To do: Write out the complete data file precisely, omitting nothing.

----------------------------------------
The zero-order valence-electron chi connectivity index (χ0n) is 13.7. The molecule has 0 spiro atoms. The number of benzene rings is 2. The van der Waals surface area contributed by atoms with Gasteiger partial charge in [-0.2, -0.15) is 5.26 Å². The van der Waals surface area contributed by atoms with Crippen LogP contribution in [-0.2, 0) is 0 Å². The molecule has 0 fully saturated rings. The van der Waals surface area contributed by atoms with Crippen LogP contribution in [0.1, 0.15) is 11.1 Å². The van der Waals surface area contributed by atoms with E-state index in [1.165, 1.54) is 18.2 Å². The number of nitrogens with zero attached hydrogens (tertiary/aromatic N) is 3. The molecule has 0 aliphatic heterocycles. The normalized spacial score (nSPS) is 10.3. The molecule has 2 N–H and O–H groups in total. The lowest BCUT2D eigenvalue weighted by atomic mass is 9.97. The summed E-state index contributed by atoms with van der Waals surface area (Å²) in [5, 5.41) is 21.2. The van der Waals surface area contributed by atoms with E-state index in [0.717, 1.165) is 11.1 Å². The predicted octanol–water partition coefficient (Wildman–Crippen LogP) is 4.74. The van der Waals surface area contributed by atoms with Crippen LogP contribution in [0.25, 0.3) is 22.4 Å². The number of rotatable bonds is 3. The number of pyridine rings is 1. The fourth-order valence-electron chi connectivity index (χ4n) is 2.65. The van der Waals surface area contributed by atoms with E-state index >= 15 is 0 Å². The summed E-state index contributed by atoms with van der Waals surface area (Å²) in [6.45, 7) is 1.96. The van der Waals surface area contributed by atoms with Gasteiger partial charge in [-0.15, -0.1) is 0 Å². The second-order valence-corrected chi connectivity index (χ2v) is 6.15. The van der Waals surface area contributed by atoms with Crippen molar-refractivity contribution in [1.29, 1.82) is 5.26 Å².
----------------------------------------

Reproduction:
The zero-order valence-electron chi connectivity index (χ0n) is 13.7. The molecule has 0 spiro atoms. The number of benzene rings is 2. The van der Waals surface area contributed by atoms with Gasteiger partial charge in [-0.2, -0.15) is 5.26 Å². The van der Waals surface area contributed by atoms with Crippen LogP contribution in [-0.2, 0) is 0 Å². The molecule has 0 fully saturated rings. The van der Waals surface area contributed by atoms with Crippen LogP contribution in [0.1, 0.15) is 11.1 Å². The van der Waals surface area contributed by atoms with E-state index in [1.165, 1.54) is 18.2 Å². The number of nitrogens with zero attached hydrogens (tertiary/aromatic N) is 3. The molecule has 0 aliphatic heterocycles. The normalized spacial score (nSPS) is 10.3. The molecule has 2 N–H and O–H groups in total. The lowest BCUT2D eigenvalue weighted by atomic mass is 9.97. The summed E-state index contributed by atoms with van der Waals surface area (Å²) in [5, 5.41) is 21.2. The van der Waals surface area contributed by atoms with E-state index in [0.717, 1.165) is 11.1 Å². The predicted octanol–water partition coefficient (Wildman–Crippen LogP) is 4.74. The van der Waals surface area contributed by atoms with Crippen LogP contribution in [0.25, 0.3) is 22.4 Å². The number of rotatable bonds is 3. The number of pyridine rings is 1. The fourth-order valence-electron chi connectivity index (χ4n) is 2.65. The van der Waals surface area contributed by atoms with E-state index >= 15 is 0 Å². The summed E-state index contributed by atoms with van der Waals surface area (Å²) in [6.45, 7) is 1.96. The van der Waals surface area contributed by atoms with Gasteiger partial charge in [-0.15, -0.1) is 0 Å². The second-order valence-corrected chi connectivity index (χ2v) is 6.15. The van der Waals surface area contributed by atoms with Crippen molar-refractivity contribution in [1.29, 1.82) is 5.26 Å².